Summary: We all share an individual responsibility toward the truth we profess. We can never break the plan of God by our own inconsistencies, but our inconsistencies can break our own selves against the plan of God.
The First in Line
Scripture: Romans 3:1-4
(Romans 3:1-8) 1 What advantage, then, is there in being a Jew, or what value is there in circumcision? 2 Much in every way! First of all, they have been entrusted with the very words of God. 3 What if some did not have faith? Will their lack of faith nullify God’s faithfulness? 4 Not at all! Let God be true, and every man a liar. As it is written: "So that you may be proved right when you speak and prevail when you judge."
Have you ever taken some time and watched a teacher with a group of children? I find it interesting how the sin nature will compel the children to react when their teacher yells out, “Everybody line up!” Usually there’s a little bit of reluctance, but when one or two begin to head for the teacher, chaos breaks out. There’s pushing, shoving, running, and yelling, and all so that one can get to the front of the line. Does being the first in line really mean anything? Most of the time it doesn’t mean a thing, yet within every child there is that innate desire to be first in line, to beat everyone else to the front and have that few seconds of importance in everyone else’s eyes.
When God chose Abraham He didn’t yell out, “First one here will enjoy eternity with me!” No, instead He went right to the heart of man and found the only heart that was worth being first in line. He didn’t look for the one with all the money, all the fame, or all the power. No, He went looking for a man that was devoted and committed to Him. And you all know who that was, it was Abraham. God made a choice, He made a distinction and the seed of Abraham enjoyed that distinction for many years.
In God’s eyes the Jews were first in line. However, the pride and selfishness that we mentioned earlier about the schoolchildren is that very pride that could be found in the descendants of Abraham. The pride of being chosen by God, which could have been put to good use, continued to lead the Jews astray over the centuries. Throughout the Old Testament we are able to see the ‘sin circle’ of the Jewish people. They would seek God, receive His blessings and then they would wander away from Him. Subsequently, they then would be rebuked by God and the circle would start all over again.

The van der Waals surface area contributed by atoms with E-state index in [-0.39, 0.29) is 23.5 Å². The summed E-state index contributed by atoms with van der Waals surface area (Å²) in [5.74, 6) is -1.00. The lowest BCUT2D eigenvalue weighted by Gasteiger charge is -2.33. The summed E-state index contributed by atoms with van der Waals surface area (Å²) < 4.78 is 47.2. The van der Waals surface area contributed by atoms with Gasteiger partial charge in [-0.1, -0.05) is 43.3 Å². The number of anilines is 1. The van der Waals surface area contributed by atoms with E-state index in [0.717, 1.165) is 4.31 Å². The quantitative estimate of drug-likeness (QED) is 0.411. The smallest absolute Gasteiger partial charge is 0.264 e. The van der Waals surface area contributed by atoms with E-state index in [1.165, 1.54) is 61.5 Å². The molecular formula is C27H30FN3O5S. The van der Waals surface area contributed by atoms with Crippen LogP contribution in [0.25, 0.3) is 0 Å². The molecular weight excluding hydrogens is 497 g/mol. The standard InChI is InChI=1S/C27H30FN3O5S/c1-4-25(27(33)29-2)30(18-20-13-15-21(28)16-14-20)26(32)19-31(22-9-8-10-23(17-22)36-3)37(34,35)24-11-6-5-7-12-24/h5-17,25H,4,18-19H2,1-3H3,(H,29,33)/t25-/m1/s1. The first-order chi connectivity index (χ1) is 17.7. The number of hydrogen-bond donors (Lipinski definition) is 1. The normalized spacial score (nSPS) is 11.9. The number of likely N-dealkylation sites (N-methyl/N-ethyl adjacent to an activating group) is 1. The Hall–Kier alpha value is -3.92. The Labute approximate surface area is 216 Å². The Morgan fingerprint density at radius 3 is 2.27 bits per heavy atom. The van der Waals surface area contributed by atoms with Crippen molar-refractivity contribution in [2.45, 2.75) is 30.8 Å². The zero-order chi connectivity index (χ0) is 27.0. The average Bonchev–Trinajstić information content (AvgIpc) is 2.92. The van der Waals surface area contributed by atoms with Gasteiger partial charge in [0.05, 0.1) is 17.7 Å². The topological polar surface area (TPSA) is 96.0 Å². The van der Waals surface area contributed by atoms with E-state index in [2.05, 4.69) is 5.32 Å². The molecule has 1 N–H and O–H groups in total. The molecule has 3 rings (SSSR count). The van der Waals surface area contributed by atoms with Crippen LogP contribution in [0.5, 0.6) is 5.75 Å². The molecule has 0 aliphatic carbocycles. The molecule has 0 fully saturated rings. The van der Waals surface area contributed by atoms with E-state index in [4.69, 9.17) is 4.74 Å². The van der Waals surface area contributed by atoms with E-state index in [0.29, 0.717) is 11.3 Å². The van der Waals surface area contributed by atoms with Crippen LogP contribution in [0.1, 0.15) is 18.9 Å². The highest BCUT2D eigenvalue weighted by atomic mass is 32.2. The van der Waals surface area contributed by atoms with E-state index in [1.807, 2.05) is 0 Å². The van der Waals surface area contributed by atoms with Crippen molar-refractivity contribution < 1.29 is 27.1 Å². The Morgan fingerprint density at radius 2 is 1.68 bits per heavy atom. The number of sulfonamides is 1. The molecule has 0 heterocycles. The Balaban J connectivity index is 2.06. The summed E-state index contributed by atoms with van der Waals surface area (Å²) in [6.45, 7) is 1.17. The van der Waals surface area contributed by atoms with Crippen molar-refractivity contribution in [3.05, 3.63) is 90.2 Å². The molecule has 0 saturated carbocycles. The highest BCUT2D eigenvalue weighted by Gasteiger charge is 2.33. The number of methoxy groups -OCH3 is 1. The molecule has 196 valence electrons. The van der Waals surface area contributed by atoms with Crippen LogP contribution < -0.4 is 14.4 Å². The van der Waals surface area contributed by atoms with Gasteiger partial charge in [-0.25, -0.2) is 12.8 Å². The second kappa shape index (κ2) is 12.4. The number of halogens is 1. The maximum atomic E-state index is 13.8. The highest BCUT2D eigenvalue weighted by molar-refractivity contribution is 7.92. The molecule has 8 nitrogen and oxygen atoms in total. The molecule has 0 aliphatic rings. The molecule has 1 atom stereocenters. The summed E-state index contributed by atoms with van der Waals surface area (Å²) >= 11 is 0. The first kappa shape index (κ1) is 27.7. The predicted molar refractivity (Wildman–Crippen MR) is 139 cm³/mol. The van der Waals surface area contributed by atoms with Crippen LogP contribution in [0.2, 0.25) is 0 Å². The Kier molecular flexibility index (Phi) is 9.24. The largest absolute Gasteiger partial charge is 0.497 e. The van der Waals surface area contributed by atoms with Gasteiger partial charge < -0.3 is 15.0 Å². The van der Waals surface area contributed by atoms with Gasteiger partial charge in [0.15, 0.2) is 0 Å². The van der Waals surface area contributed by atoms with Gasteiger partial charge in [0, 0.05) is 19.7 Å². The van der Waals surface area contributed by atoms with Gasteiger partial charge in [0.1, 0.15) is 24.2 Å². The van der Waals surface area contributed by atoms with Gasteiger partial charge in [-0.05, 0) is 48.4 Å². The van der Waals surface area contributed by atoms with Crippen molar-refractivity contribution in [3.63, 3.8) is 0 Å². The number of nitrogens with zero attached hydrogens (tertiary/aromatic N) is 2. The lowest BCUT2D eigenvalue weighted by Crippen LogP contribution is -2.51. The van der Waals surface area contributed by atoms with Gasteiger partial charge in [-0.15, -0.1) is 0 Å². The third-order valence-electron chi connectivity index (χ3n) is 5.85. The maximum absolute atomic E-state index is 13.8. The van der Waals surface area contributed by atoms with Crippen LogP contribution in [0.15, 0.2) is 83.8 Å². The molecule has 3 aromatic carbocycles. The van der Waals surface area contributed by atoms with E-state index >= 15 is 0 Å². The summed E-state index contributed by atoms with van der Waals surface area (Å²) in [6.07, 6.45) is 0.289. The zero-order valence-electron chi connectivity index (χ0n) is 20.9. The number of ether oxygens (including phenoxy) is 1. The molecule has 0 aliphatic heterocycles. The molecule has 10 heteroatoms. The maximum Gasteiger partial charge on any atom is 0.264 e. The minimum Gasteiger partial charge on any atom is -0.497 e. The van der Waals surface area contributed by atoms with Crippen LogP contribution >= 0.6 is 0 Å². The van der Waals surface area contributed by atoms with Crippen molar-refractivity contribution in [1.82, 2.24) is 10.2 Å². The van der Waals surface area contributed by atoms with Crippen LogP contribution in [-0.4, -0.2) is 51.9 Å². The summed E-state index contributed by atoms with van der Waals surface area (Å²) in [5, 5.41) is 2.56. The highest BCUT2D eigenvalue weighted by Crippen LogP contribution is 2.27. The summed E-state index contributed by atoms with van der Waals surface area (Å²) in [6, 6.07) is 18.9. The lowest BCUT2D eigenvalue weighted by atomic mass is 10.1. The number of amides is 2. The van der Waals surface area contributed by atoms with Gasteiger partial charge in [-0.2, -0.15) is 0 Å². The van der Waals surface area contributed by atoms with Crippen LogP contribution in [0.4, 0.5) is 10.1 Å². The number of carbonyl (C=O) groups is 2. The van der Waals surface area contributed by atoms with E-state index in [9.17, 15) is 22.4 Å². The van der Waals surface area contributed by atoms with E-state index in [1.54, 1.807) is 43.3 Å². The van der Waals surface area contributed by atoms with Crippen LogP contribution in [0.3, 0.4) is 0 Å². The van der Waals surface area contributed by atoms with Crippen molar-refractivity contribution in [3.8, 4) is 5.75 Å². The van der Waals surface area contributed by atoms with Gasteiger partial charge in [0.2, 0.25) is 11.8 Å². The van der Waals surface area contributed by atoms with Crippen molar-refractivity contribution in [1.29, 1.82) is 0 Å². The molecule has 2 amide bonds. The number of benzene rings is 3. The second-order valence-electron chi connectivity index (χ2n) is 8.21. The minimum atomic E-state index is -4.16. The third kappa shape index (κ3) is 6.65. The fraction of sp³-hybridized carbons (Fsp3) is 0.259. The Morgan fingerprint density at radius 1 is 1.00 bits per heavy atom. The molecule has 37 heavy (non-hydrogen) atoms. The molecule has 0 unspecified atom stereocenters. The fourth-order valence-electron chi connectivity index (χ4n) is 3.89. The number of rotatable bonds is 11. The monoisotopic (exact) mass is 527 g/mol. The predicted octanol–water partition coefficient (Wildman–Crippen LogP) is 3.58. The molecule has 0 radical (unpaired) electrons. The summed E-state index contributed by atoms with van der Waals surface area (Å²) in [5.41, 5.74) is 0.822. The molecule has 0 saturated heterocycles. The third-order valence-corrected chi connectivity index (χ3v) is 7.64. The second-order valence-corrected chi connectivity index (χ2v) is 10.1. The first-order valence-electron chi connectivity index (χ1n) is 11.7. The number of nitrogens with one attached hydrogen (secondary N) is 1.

Nevertheless the Jewish people were a chosen people and were separated unto God, and the sign of the covenant that God made with Abraham (Genesis 17:11) was to be circumcision of the flesh.
Yet, here in verse one, Paul says:
(Romans 3:1) What advantage, then, is there in being a Jew, or what value is there in circumcision?
Why does He ask this question? After all, didn’t God set up the covenant in the first place? Well, first of all, we need to remember that Paul, inspired by the Holy Spirit, is writing this epistle to the Romans, which means that it is actually God that is asking the question. Writing through the power of God, Paul couldn’t just simply stand up and say there wasn’t any difference because there was a difference and there had always been a difference. God Himself had laid down the rules from the beginning. If we were to read the Old Testament, we would see that God had specifically instructed the Jews on how to come Him. No other people group was allowed to approach God, unless that person had changed their nationality. Ruth had to change her nationality before she could approach God in worship.
She told Naomi…
(Ruth 1:16) Where you go I will go, and where you stay I will stay. Your people will be my people and your God my God.
So, if there was an advantage to being a Jew, and being set apart by circumcision, why was Paul now saying that circumcision had nothing to offer unless there was a circumcision of the heart?
Remember in chapter two, where Paul says,
(Romans 2) 28 For he is not a Jew, which is one outwardly; neither is that circumcision, which is outward in the flesh: 29 But he is a Jew, which is one inwardly; and circumcision is that of the heart, in the spirit, and not in the letter; whose praise is not of men, but of God.
So what advantage is there to being a Jew?
2 Much in every way! First of all, they have been entrusted with the very words of God.
There is the primary reason for being a Jew, “that unto them were committed the oracles (words, utterance) of God.”[KJV]. Why is this so important to the first century reader? It was important because during these times people sought out numerous other ways to learn about their futures. People used various methods to receive so-called revelations from their own pagan gods for the direction of their lives and futures. There were some that consulted the movements of fish in a tank. There were some that left a coin on the altar of Hermes then stopped up their ears and walked through a crowd, until suddenly, they unstopped their ears and took guidance and revelation from the first words uttered by someone that just happened to pass by.